The three-click rule is a usability heuristic that suggests that users should be able to find what they are looking for on a website within three clicks, or three taps on a touchscreen.
The origin of this rule does not appear to be backed up by data, so it’s arguable whether it is actually valid.
Blindly following the three-click rule could lead to surfacing huge numbers of links at the first or second level, potentially overwhelming users.
Aside from the three-click rule, here are a few other tips to consider when building your navigation.
Use clear, concise and specific link text
Don’t disguise navigation links behind jargon, internal product names, or vague text that doesn’t clarify where the links go.
Think of how each link will be distinct from other links – make sure each one is unique.
For products that are indexed by Google, beware of suggestions to include keywords in the links – as these can confuse visitors. Keep it simple.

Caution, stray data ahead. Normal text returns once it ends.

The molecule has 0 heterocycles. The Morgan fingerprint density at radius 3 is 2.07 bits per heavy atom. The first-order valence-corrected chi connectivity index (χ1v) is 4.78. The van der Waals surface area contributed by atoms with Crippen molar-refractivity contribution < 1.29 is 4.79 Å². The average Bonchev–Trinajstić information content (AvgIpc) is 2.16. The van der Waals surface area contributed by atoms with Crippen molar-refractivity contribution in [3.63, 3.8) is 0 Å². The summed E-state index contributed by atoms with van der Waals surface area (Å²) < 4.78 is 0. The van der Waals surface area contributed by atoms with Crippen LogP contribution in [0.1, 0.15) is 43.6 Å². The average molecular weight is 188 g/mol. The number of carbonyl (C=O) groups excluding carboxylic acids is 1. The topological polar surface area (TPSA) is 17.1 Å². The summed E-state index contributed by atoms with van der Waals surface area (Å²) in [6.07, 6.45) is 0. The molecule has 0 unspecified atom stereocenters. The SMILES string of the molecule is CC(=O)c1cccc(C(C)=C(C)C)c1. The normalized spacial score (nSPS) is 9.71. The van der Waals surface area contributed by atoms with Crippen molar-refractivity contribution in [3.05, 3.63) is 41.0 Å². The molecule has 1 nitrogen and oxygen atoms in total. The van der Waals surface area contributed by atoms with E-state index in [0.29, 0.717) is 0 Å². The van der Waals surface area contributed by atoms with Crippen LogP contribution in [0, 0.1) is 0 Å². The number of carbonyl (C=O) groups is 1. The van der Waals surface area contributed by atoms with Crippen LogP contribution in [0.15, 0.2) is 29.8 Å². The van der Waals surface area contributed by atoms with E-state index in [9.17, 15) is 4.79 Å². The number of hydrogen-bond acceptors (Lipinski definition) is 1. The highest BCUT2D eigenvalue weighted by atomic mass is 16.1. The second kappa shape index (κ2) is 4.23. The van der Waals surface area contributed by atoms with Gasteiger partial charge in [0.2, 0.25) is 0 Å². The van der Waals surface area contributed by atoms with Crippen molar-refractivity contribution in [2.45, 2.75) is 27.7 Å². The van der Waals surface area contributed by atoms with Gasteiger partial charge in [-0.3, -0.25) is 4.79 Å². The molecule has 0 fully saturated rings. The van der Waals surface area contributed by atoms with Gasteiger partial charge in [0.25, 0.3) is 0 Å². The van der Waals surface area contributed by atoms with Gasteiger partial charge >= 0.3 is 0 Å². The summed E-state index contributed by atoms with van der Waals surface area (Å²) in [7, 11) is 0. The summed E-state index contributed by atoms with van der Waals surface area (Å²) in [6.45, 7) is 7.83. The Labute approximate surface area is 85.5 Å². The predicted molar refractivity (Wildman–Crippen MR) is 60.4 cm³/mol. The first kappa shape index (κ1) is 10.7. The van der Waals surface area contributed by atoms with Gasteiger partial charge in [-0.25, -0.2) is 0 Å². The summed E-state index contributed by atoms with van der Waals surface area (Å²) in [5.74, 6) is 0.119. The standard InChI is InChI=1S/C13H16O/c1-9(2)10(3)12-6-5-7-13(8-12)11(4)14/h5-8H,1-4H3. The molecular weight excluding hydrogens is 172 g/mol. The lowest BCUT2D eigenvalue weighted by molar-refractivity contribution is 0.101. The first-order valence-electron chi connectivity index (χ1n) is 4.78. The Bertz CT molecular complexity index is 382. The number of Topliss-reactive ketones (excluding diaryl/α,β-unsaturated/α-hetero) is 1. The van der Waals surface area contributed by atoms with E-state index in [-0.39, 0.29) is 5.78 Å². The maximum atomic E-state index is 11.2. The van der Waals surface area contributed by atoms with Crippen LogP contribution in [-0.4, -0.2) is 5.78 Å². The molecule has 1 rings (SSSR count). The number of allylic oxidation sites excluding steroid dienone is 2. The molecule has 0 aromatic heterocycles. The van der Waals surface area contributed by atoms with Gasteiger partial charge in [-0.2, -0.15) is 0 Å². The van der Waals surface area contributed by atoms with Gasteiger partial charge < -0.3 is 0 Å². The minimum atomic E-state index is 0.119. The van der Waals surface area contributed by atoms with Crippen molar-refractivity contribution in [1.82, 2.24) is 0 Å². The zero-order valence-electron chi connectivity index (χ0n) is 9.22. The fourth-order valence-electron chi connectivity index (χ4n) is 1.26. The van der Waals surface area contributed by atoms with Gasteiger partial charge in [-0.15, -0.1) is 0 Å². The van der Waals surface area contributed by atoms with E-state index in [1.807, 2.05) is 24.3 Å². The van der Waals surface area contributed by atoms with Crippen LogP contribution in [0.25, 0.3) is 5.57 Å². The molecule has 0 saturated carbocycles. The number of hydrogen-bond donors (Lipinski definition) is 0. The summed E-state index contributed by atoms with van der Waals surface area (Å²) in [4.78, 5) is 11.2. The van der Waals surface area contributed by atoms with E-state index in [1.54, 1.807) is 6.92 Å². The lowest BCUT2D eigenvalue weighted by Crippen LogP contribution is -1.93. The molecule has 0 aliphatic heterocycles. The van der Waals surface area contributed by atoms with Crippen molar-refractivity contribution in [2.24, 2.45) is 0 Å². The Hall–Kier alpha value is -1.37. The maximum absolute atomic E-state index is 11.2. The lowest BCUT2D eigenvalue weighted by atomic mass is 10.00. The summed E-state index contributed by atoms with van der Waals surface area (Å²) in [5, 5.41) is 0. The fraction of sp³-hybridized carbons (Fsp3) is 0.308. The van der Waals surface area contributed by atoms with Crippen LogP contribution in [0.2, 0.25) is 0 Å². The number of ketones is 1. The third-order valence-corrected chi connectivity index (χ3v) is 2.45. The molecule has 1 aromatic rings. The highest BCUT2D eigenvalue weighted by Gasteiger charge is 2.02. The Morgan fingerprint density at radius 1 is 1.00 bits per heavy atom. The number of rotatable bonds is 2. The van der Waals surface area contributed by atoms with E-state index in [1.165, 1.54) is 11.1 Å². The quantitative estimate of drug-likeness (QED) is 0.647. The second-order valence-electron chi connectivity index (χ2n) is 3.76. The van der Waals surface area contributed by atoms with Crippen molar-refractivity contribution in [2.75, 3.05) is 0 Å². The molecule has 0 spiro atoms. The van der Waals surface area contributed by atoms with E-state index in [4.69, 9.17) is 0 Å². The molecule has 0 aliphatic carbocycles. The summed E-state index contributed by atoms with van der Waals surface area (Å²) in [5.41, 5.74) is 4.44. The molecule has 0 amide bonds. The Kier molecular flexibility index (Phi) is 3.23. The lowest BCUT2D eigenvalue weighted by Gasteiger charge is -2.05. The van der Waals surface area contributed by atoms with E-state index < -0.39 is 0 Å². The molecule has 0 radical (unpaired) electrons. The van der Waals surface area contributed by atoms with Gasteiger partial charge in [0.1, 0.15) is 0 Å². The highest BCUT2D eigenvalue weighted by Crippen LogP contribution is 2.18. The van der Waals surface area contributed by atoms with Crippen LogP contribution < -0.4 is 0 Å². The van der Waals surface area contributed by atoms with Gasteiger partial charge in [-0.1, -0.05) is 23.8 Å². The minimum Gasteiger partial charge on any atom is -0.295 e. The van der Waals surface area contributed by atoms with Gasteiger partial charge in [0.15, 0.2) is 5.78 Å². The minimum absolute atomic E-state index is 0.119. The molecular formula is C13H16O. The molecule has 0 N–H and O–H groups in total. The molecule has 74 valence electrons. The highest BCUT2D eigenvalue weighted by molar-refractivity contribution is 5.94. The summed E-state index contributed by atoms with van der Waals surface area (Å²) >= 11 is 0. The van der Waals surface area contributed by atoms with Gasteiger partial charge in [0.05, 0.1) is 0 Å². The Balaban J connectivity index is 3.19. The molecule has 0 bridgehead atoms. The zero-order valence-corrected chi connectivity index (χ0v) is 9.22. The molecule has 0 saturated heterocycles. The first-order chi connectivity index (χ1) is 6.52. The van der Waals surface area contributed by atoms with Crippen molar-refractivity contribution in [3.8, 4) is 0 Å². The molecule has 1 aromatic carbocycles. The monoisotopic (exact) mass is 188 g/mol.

Use mega menus if you have lots of links
If you have a large number of links, a mega menu can be a good way to display a lot of links together. They can improve the usability of otherwise long menus, while avoiding the pitfalls of hierarchical menus.
Optimise long menus by sorting them alphabetically
If a long list is unavoidable, try displaying the links alphabetically – for example in a list of products or countries. This will help users to quickly scan the list and find what they need.
Make sure hover menus work on touch screen devices
If your navigation includes a hover menu, this won’t work on touch screen devices. You could change it so it can be tapped on a touch screen. But you’ll also need to make sure it fits on touch screen devices – mega menus may need some adaptation.
Overall, it’s worth looking beyond the long-standing three-click rule – there are many other things to take into account beyond this rule.
Photo by Jamie Street on Unsplash